Scott Morrison is not too keen on history.When it comes to politics – or at least the politics of the Liberal Party, which to him is all that matters – history began with his election as Prime Minister. Everything that happened before then, and especially in the three years before then, is utterly irrelevant – it should, must, be forgiven and forgotten. Continue reading
Reports on daigou (personal shoppers) in Australia have evoked mixed feelings about Chinese presence and influence in Australian everyday and economic lives. Continue reading
Ministers and bureaucrats seem only able to manage spot fires, not policy review beyond three-word-slogans.
Ken Hayne, the former High Court judge who conducted the banking royal commission is quite right in suggesting that the political and bureaucratic system is broken, and in need of fundamental reconstruction. But some of those wisely nodding their heads, or shaking them, according to their immediate partisan advantage, are missing a part of the point: it’s the car that’s broken; it’s not the driving he is criticising. Continue reading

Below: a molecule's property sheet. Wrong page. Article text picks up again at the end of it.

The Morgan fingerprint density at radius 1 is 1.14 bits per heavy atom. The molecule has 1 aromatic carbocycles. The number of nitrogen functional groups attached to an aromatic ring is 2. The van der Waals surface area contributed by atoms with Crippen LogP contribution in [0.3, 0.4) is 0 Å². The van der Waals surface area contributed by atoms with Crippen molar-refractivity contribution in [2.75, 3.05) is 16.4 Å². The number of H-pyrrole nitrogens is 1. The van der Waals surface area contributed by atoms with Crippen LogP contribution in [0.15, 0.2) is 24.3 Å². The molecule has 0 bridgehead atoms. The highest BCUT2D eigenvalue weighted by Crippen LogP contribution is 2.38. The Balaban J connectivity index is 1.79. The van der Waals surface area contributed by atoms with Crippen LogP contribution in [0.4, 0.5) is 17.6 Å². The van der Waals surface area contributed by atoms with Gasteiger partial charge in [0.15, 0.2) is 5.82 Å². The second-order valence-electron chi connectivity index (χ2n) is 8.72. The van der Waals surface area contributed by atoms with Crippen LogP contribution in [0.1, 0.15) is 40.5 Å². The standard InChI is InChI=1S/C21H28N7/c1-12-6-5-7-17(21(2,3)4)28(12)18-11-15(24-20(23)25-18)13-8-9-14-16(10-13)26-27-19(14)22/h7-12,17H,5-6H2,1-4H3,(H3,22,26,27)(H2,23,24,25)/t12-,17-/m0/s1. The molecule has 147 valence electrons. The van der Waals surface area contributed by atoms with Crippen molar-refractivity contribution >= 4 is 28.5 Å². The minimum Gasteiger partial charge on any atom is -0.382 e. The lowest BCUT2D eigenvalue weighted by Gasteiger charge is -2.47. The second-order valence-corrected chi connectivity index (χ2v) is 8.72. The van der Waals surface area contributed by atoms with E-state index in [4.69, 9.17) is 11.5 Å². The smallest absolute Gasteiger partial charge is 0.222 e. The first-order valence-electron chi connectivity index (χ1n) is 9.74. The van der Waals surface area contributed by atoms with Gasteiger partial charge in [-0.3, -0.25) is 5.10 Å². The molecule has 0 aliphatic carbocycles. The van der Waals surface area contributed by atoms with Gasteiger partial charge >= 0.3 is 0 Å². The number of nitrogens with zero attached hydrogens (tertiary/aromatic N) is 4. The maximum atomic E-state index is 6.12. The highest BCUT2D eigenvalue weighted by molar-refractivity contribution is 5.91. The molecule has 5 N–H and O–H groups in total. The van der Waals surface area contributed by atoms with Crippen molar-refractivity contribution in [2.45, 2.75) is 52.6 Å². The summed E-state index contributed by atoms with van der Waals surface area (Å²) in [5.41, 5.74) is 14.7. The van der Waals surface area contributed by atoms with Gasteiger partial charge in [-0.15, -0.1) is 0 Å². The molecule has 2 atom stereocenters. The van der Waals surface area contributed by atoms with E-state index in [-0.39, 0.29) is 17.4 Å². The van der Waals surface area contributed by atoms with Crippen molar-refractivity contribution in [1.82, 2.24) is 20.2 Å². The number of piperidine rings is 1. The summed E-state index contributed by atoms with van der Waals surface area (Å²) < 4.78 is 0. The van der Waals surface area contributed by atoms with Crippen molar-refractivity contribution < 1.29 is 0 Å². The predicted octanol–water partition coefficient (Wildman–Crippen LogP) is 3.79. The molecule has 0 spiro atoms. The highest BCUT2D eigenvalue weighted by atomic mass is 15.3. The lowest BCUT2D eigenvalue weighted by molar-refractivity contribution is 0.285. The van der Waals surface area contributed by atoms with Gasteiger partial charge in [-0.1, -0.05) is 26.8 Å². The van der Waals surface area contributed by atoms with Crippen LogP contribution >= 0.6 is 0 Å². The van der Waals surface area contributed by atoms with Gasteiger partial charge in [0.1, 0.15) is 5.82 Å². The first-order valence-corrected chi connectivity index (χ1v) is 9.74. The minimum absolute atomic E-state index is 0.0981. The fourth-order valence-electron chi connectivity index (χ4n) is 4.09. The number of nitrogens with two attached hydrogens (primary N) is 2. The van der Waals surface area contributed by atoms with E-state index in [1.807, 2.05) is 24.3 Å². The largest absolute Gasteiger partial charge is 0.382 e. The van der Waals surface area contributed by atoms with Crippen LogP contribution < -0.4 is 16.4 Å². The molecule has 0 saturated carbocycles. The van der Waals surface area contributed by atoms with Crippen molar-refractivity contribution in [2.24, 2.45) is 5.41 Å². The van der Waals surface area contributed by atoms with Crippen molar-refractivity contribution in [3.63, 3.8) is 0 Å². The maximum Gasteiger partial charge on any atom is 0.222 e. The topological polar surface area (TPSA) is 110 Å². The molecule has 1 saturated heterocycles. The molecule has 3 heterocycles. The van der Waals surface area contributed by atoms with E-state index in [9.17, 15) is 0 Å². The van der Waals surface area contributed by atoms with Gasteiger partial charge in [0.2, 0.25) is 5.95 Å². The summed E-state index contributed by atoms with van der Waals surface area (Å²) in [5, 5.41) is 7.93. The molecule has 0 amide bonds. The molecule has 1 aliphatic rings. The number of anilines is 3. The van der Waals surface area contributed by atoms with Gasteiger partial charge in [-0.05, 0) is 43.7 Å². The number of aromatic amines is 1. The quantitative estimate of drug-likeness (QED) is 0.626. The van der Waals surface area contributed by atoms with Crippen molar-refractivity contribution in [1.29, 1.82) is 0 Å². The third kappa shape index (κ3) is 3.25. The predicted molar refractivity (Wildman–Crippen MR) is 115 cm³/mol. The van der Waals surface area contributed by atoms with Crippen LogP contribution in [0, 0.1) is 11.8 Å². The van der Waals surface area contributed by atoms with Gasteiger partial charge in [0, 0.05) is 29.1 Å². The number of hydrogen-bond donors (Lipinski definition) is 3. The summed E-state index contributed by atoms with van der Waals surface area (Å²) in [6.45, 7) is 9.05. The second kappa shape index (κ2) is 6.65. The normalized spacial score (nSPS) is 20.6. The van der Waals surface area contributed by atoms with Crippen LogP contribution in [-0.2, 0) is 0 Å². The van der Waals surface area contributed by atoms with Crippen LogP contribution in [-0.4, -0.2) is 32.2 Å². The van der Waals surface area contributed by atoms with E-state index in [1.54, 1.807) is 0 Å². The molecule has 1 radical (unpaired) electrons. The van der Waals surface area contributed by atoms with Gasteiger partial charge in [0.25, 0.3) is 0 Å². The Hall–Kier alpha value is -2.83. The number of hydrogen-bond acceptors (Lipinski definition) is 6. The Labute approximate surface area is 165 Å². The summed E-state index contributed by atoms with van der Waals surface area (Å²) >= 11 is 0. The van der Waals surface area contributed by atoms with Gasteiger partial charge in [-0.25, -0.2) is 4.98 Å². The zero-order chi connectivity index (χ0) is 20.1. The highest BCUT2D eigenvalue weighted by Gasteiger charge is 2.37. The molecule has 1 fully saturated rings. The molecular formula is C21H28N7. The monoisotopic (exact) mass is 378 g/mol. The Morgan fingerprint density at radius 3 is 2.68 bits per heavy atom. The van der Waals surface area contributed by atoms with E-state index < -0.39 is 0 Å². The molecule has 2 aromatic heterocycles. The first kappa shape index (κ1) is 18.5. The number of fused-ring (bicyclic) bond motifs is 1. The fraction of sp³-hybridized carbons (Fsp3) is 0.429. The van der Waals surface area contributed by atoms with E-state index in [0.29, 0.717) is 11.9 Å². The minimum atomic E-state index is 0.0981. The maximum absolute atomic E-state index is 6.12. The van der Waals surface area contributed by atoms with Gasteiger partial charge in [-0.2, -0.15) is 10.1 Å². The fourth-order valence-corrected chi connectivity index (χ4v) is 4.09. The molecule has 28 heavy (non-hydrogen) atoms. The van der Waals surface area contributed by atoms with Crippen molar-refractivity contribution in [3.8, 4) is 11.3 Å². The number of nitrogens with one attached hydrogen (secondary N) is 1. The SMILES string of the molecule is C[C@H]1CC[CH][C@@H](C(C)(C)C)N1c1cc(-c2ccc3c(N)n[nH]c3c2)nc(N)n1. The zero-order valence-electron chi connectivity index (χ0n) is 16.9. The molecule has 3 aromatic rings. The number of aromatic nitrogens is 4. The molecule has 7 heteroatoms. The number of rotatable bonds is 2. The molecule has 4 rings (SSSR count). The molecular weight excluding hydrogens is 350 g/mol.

Shocking scandals continue to roll through the media cycle, featuring abuse of power and influence by the addictive industries, and alleging corruption and worse. Who hasn’t read or heard about Crown Casino’s high roller operation or the ABC’s investigation into the National Alcohol Strategy (NAS), which broke on Friday 26 July.
This week Indonesian streets are bursting with red and white bunting, celebrating the late leader Soekarno’s proclamation of independence from the Netherlands on 17 August 1945.
Then followed a four- year protracted guerilla war against the stubborn Dutch who couldn’t sniff the stench of post-war rotting colonialism. After an estimated 150,000 deaths, the majority civilians, the United States of Indonesia was internationally recognized. Australian unions were active supporters of the revolutionaries.